The Variable Morality of Constitutional (and Other) Compromises: A Comment on Sanford Levinson's Compromise and Constitutionalism
University of California Irvine, School of Law; Georgetown University Law Center
August 29, 2011
Pepperdine Law Review, Vol. 38, 2011
UC Irvine School of Law Research Paper No. 2011-47
Georgetown Public Law Research Paper No. 11-120
This comment to Sanford Levinson's Brandeis lecture at Pepperdine focuses on the role and types of compromises made during several stages of constitutional processes, formative and constitutive, interpretive and on-going, as negotiated by Constitutional meaning makers (drafters and Supreme Court 'deciders'), and post hoc justifications. This essay discusses recent work on compromise as institutional design, pragmatic or principled, and regime defining and sustaining. Both the prejorative (compromise is unprincipled) and more positive (compromise accounts for the 'reality' and moral existence of different sides of an issue or polity) understandings of compromise are reviewed, in light of Professor Levinson's scholarship on constitutional formation and judicial opinion writing and negotiation, and other scholars' (e.g., Avishai Margalit, Jon Elster, Robert Mnookin and this author's (Menkel-Meadow) work on compromise generally as a moral and practical issue in constitutional, political, and other forms of negotiated political orders.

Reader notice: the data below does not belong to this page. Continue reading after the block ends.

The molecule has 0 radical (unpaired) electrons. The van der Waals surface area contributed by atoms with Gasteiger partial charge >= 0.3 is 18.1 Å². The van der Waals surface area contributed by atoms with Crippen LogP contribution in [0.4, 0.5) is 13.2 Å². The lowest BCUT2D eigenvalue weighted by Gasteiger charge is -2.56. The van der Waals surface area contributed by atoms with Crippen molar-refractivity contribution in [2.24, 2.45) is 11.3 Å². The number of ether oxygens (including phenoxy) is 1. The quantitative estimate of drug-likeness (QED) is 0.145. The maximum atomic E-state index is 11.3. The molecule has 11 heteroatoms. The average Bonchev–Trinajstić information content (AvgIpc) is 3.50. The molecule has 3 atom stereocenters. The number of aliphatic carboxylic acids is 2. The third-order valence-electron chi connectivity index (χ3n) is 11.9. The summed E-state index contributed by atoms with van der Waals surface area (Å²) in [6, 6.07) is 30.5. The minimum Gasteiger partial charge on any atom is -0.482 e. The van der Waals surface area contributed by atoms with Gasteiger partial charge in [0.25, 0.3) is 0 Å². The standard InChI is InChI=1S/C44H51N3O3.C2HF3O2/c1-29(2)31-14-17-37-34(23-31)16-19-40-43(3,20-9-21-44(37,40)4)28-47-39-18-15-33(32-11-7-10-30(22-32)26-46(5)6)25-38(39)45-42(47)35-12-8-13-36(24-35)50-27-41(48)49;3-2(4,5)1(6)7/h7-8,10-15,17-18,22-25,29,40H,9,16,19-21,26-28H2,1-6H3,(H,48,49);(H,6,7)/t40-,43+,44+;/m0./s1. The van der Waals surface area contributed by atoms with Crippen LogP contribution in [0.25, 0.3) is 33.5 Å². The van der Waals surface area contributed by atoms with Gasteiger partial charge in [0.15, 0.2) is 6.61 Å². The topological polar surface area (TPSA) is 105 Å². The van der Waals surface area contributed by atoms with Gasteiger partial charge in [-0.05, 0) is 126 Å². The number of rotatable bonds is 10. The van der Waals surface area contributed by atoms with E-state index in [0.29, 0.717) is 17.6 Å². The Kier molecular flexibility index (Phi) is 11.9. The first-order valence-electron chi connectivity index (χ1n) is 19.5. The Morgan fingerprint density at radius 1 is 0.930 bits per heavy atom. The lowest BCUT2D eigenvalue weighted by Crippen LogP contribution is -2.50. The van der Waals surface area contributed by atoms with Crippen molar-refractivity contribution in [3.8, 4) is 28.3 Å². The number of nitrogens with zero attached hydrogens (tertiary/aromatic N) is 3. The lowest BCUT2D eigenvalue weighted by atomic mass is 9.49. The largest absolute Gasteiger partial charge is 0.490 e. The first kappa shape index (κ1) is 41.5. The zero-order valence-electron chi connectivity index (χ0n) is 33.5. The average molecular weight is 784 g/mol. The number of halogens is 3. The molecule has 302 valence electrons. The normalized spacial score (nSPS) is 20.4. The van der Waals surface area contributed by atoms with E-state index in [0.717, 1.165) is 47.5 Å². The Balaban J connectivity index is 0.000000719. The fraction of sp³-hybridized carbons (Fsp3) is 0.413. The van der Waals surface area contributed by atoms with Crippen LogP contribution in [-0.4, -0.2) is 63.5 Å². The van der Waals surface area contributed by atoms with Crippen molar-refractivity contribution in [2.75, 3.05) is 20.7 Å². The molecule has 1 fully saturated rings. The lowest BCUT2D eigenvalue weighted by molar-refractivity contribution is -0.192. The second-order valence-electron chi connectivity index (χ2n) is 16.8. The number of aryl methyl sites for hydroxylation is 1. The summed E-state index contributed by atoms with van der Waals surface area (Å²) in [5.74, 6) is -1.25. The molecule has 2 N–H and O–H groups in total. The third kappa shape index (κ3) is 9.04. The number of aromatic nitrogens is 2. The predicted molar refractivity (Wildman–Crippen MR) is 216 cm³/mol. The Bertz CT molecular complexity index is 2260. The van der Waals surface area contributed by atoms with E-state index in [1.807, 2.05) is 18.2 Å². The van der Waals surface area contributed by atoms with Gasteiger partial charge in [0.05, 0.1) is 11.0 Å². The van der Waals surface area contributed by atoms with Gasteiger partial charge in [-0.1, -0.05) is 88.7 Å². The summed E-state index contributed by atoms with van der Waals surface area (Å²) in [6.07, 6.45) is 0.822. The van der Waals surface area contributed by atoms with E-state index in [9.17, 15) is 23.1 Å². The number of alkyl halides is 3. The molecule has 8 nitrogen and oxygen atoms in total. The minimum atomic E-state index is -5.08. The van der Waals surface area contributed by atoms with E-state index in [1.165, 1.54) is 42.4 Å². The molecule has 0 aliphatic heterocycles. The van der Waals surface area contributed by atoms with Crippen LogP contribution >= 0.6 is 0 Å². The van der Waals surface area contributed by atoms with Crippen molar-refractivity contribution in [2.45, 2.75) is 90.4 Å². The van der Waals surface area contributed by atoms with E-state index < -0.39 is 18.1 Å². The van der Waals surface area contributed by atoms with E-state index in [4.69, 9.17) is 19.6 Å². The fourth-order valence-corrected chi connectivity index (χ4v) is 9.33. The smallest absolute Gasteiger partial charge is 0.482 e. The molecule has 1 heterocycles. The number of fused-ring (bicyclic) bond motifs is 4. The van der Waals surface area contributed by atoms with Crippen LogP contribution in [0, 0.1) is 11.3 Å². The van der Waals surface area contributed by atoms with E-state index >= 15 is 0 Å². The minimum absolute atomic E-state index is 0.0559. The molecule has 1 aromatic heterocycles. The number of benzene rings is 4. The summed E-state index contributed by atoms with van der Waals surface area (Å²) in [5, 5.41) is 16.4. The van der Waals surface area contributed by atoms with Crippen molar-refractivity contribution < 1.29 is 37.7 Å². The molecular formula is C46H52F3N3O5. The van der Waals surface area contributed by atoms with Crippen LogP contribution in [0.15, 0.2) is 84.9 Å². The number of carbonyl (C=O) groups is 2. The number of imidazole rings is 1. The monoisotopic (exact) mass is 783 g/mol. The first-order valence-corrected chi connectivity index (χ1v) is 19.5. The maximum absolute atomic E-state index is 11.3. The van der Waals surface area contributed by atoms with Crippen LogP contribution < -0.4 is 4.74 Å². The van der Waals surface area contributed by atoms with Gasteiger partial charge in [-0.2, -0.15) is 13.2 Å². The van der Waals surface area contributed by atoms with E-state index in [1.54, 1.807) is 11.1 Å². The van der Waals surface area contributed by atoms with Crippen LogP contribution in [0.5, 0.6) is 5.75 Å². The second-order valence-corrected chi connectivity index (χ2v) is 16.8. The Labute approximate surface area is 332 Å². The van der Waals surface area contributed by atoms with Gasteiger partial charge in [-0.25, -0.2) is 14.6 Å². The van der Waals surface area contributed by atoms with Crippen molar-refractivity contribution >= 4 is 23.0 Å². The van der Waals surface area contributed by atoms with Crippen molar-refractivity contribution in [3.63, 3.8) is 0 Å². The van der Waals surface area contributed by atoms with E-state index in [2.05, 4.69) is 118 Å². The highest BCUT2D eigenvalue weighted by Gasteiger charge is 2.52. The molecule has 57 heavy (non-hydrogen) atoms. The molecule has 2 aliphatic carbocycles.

Number of Pages in PDF File: 14
Date posted: August 30, 2011 ; Last revised: October 4, 2011
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